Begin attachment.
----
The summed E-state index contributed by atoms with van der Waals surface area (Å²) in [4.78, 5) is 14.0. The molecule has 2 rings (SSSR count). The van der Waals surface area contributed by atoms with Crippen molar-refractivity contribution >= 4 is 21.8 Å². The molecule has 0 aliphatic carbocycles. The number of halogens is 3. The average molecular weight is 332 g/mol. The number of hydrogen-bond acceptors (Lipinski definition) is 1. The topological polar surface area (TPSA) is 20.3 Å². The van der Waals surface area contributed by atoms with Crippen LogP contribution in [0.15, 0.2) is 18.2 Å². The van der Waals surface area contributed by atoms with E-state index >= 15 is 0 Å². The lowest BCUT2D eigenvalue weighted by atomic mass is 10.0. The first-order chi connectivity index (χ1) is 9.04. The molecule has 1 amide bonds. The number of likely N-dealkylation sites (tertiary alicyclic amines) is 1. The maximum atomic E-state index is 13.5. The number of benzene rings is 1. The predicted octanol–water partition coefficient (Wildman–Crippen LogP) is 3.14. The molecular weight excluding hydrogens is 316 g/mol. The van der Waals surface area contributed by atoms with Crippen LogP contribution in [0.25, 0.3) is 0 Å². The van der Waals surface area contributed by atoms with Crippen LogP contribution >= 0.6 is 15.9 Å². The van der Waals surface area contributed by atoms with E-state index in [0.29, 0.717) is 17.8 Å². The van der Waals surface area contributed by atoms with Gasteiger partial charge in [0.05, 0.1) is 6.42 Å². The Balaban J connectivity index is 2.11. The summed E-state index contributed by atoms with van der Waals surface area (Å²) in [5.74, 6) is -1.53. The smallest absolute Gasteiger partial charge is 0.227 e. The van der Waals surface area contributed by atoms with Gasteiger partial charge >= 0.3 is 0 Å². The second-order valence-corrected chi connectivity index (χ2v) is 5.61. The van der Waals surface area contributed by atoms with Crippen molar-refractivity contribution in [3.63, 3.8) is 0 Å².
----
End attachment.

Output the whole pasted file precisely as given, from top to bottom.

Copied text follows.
The summed E-state index contributed by atoms with van der Waals surface area (Å²) in [4.78, 5) is 14.0. The molecule has 2 rings (SSSR count). The van der Waals surface area contributed by atoms with Crippen molar-refractivity contribution >= 4 is 21.8 Å². The molecule has 0 aliphatic carbocycles. The number of halogens is 3. The average molecular weight is 332 g/mol. The number of hydrogen-bond acceptors (Lipinski definition) is 1. The topological polar surface area (TPSA) is 20.3 Å². The van der Waals surface area contributed by atoms with Crippen LogP contribution in [0.15, 0.2) is 18.2 Å². The van der Waals surface area contributed by atoms with E-state index >= 15 is 0 Å². The lowest BCUT2D eigenvalue weighted by atomic mass is 10.0. The first-order chi connectivity index (χ1) is 9.04. The molecule has 1 amide bonds. The number of likely N-dealkylation sites (tertiary alicyclic amines) is 1. The maximum atomic E-state index is 13.5. The number of benzene rings is 1. The predicted octanol–water partition coefficient (Wildman–Crippen LogP) is 3.14. The molecular weight excluding hydrogens is 316 g/mol. The van der Waals surface area contributed by atoms with Crippen LogP contribution in [0.25, 0.3) is 0 Å². The van der Waals surface area contributed by atoms with Crippen LogP contribution >= 0.6 is 15.9 Å². The van der Waals surface area contributed by atoms with E-state index in [0.29, 0.717) is 17.8 Å². The van der Waals surface area contributed by atoms with Gasteiger partial charge in [0.05, 0.1) is 6.42 Å². The Balaban J connectivity index is 2.11. The summed E-state index contributed by atoms with van der Waals surface area (Å²) in [5.74, 6) is -1.53. The smallest absolute Gasteiger partial charge is 0.227 e. The van der Waals surface area contributed by atoms with Gasteiger partial charge >= 0.3 is 0 Å². The second-order valence-corrected chi connectivity index (χ2v) is 5.61. The van der Waals surface area contributed by atoms with Crippen molar-refractivity contribution in [3.63, 3.8) is 0 Å².